Last week 28 of us in the legal ecosystem, led by Gary Tully, [director of legal operations at] Gilead Sciences, met at NetApp. The cross-functional group included AmLaw100 CIOs, legal operations professionals and technology providers. We spent two days together discussing the creation of a joint cybersecurity solution, an industry standard. We discussed a solution where we can not only crowd-source the content, we can crowd-source data and analytics.
Raise your hand if you’d like to lead an industry initiative. By creating standards, we can drive efficiencies, solidify best practices, and keep our focus on the more complex areas where we can add value to our firms, to our companies, and we can graduate a new generation of law students, ready to practice law, upon graduation.
From the beginning, CLOC was about how can we collaborate to do it better, together.
Bloomberg Law: How is CLOC helping in legal operations?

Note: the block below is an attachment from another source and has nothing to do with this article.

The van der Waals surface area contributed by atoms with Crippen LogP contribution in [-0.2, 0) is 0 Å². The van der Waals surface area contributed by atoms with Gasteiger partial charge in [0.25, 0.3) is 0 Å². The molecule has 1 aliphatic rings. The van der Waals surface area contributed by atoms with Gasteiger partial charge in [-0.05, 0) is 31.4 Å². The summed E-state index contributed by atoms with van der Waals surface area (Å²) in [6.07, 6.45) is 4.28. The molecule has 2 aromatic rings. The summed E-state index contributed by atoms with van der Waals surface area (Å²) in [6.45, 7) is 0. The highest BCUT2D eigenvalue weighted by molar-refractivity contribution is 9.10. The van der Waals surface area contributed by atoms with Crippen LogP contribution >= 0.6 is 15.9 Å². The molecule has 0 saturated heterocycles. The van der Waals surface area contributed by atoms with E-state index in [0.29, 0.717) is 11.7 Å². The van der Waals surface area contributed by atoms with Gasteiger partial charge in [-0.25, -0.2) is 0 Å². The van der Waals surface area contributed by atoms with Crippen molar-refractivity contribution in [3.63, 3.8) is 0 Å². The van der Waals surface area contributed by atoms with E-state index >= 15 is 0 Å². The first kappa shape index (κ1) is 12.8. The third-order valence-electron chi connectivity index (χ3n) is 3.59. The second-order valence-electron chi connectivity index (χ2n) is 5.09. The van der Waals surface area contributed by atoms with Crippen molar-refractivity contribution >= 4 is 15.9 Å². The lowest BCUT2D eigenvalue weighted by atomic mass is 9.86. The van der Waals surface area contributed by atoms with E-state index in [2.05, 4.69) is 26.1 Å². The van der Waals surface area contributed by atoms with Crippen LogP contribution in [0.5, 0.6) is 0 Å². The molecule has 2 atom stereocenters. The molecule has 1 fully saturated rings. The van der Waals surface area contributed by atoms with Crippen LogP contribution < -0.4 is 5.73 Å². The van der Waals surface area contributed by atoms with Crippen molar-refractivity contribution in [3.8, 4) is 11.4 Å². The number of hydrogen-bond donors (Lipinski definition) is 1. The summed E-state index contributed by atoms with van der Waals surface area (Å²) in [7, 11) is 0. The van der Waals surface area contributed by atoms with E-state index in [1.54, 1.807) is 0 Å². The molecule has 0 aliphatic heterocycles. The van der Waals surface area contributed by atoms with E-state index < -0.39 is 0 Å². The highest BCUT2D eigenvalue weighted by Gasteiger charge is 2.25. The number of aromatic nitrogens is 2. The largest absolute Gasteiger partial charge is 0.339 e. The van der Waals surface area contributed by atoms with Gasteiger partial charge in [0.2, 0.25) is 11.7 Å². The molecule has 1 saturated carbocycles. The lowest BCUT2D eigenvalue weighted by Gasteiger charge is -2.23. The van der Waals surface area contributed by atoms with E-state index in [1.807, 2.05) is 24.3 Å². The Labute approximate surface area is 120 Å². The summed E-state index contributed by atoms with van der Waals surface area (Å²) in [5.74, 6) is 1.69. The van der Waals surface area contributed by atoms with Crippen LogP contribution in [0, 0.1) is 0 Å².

Brenton: As CLOC became a more formal organization, encouraging a more structured sharing of best practices, we realized that we needed to codify the essential disciplines of legal operations. We created an industry standard definition of legal operations: legal operations is a multi-disciplinary function within a legal department that optimizes services delivery to a business or government entity focusing on CLOC’s 12 core competencies.
These competencies represent areas of focus that every legal department must manage to have a disciplined, efficient, and effective legal function. The 12 core competencies are: cross-functional alignment, strategic planning, financial management, vendor management, data analytics, technology support, service delivery and alternative support models, knowledge management, growth and development, communications, global data governance/records management, and litigation support.